Director: Steven Griffin
Writer: Steven Griffin
Cast: Linda Do, Tom Lute, Laura Mannion, Paul Smith
An atmospheric and whimsical little piece from Canadian writer-director Steven Griffin, Blue Sunday opens on a tableau of a young couple. But there’s something a bit odd about Anna and Richard McIntyre.
Their period-decorated living room is not the most colourful, but even surrounded by its muted tones, they seem monochromatic. Richard in particular exists purely in shades of grey. Are we looking at a scene from a hundred years ago? Or are they some sort of exhibit? Re-enactors in a living museum maybe?
Then Anna (Laura Mannion) addresses the camera directly, speaking to “Miss Chen.” It transpires that Anna is filming a video message to send to documentary maker Kim Chen, inviting her to come and make a film about them. Well, that sounds very modern and not from a hundred years ago. So, what really is going on? Why are these folks seemingly living in two different time periods?
The answer is broadly guessable from very early on but isn’t explicitly spelled out until late in the piece. And for my tastes, this is where the film falls a bit short. Slightly too much is given away upfront and the full account, when it arrives, is unnecessarily detailed. I would have preferred the story telling to remain enigmatic.
Perhaps more use of the wonderfully taciturn character of Richard (Tom Lute) over the more garrulous Anna would have allowed greater tension to build. A heightened level of mystery could also have avoided the rather clunky reaction from Chen (Linda Do) when the reveal comes.
Aside from these decisions from Griffin though, this is a very engaging film. All four on-screen actors (Paul Smith plays Chen’s colleague Vincent Avery) do excellent work. The cinematography by Ryan Randall expertly creates the appropriate reflective mood while establishing the dual sense of period. The set dressing, costumes, locations and assorted paraphernalia are all unobtrusively perfect. Despite the highly unusual premise, much of this feels deeply realistic.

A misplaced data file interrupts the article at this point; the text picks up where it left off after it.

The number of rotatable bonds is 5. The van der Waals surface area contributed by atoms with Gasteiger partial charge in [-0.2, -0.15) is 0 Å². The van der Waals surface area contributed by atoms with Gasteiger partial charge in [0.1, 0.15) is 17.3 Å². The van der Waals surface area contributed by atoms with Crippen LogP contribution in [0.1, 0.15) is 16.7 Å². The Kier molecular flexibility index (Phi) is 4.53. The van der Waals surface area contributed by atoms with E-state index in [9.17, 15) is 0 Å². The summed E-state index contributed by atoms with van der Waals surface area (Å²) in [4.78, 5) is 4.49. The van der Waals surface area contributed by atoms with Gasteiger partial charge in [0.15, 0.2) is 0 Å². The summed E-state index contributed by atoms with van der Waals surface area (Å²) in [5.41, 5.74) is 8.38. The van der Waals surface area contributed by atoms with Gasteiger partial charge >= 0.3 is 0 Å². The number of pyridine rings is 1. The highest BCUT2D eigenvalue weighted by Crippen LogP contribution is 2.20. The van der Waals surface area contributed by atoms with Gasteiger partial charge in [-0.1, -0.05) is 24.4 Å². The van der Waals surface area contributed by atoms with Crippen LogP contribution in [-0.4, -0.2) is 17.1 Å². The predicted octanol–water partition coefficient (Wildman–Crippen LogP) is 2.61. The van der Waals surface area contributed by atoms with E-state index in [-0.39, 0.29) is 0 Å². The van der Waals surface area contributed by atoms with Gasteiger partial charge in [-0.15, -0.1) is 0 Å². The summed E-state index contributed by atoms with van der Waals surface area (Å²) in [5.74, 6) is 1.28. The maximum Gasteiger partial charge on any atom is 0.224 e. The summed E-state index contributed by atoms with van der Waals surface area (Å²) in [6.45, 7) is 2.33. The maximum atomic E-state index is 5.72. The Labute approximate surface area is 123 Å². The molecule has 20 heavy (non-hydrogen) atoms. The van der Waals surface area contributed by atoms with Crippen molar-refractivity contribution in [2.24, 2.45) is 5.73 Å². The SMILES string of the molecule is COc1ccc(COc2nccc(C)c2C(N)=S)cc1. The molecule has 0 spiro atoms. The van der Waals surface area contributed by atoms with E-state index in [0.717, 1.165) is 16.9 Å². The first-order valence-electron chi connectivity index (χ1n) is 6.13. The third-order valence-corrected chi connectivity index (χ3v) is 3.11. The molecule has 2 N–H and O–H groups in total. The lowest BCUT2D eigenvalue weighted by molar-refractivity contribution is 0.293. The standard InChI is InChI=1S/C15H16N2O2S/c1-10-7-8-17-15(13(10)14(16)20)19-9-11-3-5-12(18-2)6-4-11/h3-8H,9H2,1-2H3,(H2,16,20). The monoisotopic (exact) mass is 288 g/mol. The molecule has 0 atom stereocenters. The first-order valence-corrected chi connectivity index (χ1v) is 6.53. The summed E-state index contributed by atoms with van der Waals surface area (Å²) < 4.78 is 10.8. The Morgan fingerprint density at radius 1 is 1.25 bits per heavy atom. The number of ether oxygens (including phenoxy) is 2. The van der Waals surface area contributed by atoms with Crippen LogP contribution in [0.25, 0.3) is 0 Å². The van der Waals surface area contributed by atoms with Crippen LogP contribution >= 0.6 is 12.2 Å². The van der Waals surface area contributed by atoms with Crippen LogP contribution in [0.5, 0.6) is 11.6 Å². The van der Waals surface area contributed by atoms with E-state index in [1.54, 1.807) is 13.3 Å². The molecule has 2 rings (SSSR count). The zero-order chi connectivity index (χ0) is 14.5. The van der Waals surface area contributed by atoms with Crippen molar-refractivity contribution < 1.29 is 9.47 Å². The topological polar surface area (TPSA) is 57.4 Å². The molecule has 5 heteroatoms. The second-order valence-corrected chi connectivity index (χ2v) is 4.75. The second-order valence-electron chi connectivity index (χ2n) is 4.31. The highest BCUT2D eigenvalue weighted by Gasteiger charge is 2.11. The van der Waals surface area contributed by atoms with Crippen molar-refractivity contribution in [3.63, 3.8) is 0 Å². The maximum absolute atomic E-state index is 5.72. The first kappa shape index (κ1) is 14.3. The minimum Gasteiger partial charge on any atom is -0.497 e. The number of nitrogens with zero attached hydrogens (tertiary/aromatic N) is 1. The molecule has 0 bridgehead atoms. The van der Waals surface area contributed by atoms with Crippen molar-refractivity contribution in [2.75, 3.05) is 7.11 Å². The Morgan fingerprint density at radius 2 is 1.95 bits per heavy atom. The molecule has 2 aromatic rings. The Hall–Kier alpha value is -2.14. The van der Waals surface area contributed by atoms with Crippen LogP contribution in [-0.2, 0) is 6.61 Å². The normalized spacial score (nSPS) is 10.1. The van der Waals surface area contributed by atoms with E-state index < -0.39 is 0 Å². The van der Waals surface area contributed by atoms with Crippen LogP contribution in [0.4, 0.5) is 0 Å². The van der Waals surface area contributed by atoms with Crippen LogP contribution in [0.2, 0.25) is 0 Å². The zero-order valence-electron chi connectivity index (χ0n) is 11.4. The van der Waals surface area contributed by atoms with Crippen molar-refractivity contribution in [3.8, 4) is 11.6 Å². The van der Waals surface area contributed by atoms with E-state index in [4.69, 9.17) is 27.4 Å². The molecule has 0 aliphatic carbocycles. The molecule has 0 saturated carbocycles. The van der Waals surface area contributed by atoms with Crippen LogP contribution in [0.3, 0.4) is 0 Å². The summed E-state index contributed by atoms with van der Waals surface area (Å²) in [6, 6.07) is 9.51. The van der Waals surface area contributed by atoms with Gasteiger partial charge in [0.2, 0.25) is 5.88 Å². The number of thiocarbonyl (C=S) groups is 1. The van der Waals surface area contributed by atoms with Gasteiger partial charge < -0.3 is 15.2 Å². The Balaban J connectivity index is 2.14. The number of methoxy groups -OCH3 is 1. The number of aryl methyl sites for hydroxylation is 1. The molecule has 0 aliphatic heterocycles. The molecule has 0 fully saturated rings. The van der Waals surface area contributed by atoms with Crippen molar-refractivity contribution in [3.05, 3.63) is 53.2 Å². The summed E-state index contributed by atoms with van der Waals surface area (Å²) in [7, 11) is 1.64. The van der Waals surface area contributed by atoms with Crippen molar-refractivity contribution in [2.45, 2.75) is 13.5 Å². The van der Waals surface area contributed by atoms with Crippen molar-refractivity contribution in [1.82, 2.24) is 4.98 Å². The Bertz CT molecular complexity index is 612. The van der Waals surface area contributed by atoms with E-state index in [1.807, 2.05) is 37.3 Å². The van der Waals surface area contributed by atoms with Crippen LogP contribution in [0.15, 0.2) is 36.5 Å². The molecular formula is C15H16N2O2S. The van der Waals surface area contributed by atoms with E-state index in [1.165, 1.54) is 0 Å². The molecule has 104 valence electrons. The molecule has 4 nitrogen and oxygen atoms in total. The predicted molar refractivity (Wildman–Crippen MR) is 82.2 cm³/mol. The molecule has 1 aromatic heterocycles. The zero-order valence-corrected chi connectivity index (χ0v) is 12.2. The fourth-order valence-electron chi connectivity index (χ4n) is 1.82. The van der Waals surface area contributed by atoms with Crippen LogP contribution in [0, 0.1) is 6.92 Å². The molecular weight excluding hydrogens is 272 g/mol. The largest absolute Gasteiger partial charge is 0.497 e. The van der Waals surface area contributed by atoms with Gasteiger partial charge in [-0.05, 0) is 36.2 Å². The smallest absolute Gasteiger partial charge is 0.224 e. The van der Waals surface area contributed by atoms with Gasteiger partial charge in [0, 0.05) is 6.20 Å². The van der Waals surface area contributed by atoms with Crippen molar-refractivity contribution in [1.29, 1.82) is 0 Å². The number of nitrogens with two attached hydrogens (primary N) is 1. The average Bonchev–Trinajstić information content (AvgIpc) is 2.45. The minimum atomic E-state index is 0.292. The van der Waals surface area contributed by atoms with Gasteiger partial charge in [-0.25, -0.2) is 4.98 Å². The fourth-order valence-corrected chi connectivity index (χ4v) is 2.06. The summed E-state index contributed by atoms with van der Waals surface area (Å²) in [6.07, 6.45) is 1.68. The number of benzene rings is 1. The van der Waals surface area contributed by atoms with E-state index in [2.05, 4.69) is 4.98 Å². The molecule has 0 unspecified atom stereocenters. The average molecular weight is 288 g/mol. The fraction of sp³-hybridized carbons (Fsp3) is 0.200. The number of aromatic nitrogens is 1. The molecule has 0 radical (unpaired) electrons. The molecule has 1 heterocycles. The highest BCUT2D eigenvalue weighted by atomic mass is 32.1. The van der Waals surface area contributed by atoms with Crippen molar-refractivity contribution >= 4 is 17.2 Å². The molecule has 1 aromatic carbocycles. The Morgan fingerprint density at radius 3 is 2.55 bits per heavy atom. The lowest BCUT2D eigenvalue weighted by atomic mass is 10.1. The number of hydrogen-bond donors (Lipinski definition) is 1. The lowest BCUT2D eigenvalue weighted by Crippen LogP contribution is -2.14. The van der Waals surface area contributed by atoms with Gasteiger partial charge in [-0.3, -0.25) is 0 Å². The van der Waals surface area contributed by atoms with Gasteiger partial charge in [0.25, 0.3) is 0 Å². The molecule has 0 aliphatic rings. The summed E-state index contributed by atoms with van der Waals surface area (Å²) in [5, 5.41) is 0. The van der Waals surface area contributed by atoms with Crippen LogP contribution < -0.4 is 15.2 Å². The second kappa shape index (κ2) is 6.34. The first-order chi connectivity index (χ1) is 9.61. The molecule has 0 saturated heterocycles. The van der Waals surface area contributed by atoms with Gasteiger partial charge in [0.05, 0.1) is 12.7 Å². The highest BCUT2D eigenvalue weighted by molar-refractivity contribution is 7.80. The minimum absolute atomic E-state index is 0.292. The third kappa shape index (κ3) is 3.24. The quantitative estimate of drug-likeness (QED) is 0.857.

I won’t name them, to avoid spoilers, but two notable feature films from the last 20 years came to my mind while watching Blue Sunday. Both arguably did a better job of holding their secrets, thereby generating more dramatic tension and delivering a more satisfying pay-off.
Blue Sunday, which certainly works nicely as a short, feels like it could be expanded to feature length – the premise is strong enough and the characters are people we could happily spend longer getting to know. But it would need a sharp focus on re-working the script to build up the sense of mystery.
Griffin states on his own website that his approach to composition includes “trusting that the decision to not do something within a frame is just as important as the choice to do something.” This is a principle that he could equally apply to his scriptwriting, just allowing that little bit of extra space for the viewer to do their own thinking. Still, on the evidence of Blue Sunday, while he still learning his craft, Griffin is a talented filmmaker who is well worth keeping an eye on.